The secretion of extracellular vesicles was initially described as a means of selective elimination of proteins, lipids and RNA from cells. Now, extracellular vesicles are also considered a new mode of intercellular communication.
In any given setting, the population of extracellular vesicles comprises diverse subpopulations that can differ in size, morphology, composition or biogenic mechanisms. Complementary methods of analysis are required to distinguish between these subpopulations.
Several machineries, prominently including components of the endocytic sorting machineries, act concomitantly for the generation of extracellular vesicles. As a result, extracellular vesicles can vary widely in terms of their composition and may carry specific sets of proteins, lipids or RNA species that then determine their fate and functions.
Generation of extracellular vesicles requires the fine-tuning of various intracellular trafficking processes, which define the composition of nascent vesicles and affect their generation and, in the case of exosomes, their secretion from an intracellular compartment.
Interactions of extracellular vesicles with recipient cells can have various effects on the target cell, from stimulating signalling pathways to providing trophic support, depending on the mode of interaction and on the intracellular fate of the vesicles in case of their uptake.
Studies of the cell biology of extracellular vesicles is not only essential for addressing cell biological questions but also critical to open new avenues for their clinical use as biomarkers, as cargo vehicles for the targeted delivery of compounds or as specific modulators of cell behaviours.
Extracellular vesicles are a heterogeneous group of cell-derived membranous structures comprising exosomes and microvesicles, which originate from the endosomal system or which are shed from the plasma membrane, respectively. They are present in biological fluids and are involved in multiple physiological and pathological processes. Extracellular vesicles are now considered as an additional mechanism for intercellular communication, allowing cells to exchange proteins, lipids and genetic material. Knowledge of the cellular processes that govern extracellular vesicle biology is essential to shed light on the physiological and pathological functions of these vesicles as well as on clinical applications involving their use and/or analysis. However, in this expanding field, much remains unknown regarding the origin, biogenesis, secretion, targeting and fate of these vesicles.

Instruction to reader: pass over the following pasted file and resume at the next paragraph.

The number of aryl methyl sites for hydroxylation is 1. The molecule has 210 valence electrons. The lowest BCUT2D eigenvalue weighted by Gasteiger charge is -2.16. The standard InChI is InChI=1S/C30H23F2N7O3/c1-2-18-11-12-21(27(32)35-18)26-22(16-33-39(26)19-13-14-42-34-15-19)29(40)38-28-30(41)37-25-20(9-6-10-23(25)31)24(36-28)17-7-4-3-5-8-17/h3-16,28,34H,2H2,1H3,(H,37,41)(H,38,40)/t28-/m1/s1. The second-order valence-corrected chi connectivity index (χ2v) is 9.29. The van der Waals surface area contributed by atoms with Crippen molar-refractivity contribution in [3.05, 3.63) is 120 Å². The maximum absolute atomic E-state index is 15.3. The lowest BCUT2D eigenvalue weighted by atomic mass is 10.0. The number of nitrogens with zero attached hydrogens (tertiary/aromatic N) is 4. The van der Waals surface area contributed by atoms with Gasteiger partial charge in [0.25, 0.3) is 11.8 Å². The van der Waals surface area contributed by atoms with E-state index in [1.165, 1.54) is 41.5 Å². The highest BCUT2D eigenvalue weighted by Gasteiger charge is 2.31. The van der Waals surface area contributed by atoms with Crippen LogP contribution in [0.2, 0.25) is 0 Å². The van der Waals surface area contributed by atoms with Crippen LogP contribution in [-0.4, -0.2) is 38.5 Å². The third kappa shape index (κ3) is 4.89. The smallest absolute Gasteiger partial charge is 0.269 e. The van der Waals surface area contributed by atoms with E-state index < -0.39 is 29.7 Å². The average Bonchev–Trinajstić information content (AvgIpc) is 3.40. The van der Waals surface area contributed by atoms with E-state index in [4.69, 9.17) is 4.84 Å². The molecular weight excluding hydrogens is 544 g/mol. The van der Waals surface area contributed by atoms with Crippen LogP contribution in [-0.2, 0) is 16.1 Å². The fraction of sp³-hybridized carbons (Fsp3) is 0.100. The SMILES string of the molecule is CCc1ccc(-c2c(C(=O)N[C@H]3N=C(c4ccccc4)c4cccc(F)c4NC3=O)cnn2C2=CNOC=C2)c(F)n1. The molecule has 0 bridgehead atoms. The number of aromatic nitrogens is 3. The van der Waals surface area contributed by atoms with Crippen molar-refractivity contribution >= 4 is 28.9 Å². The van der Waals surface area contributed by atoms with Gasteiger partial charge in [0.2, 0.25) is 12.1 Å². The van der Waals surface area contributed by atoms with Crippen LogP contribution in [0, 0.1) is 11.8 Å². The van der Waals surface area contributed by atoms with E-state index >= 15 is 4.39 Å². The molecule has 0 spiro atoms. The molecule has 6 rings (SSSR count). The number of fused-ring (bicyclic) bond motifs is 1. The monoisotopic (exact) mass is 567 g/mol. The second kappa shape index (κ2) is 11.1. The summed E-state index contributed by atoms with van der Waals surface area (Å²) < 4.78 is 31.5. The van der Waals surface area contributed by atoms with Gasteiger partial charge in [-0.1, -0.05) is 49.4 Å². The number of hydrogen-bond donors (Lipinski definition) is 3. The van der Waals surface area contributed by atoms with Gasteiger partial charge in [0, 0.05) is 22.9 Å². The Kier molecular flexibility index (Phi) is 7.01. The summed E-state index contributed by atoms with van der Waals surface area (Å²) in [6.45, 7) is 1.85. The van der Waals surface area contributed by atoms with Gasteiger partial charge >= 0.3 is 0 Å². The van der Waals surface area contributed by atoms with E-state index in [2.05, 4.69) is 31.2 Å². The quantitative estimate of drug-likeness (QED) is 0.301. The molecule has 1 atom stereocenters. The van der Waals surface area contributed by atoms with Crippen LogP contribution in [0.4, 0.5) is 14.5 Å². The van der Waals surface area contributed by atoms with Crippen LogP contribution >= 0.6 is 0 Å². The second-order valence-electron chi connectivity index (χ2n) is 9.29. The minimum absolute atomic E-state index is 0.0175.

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The authors are grateful to P. Stahl for fruitful insights and reading the manuscript and to members of their team for stimulating discussions. The authors thank the Fondation pour la Recherche Médicale (FRM), Institut Curie and the Centre National de la Recherche Scientifique (CNRS) for support.
The authors declare no competing financial interests.
Precursors of red blood cells (erythrocytes).
- Sorting machineries
Protein complexes mediating cargo sorting in endosomes.
- Major histocompatibility complex
(MHC). A group of genes that code for cell surface glycoproteins that help the immune system to determine self and non-self.
An intracellular adaptor protein linking syndecan-mediated signalling to the cytoskeleton.
A single-transmembrane-domain heparan sulfate proteoglycan that binds a large variety of ligands, such as growth factors and fibronectin.
A lipid molecule composed of sphingosine and a fatty acid linked through an amide bond; in fact, many chemically diverse ceramides have been described, showing that ceramide is not a single molecular species but rather a family of related molecules.
A type of sphingolipid found in animal cell membranes.
- Tetraspanin family
A family of proteins with four transmembrane domains that allow association with other members of the family and with other proteins to generate dynamic membrane domains.
- Glycosylphosphatidylinositol (GPI)-anchored proteins
Proteins with a post-translational modification comprising a phosphoethanolamine linker, a glycan core and a phospholipid tail. This modification anchors the protein to the outer leaflet of the cell membrane.
- Lipid rafts
Specialized membrane microdomains enriched in cholesterol and glycosphingolipid that serve as organizing centres for the assembly of signalling molecules.
- KRAS–MEK signalling pathway
The interaction between the proto-oncogene KRAS, which encodes a small GTPase, and its downstream effector, the canonical RAF proto-oncogene serine/threonine-protein kinase (RAF)–MEK–ERK signalling pathway. Both pathways have roles in cell division, cell differentiation and apoptosis.
- Major vault protein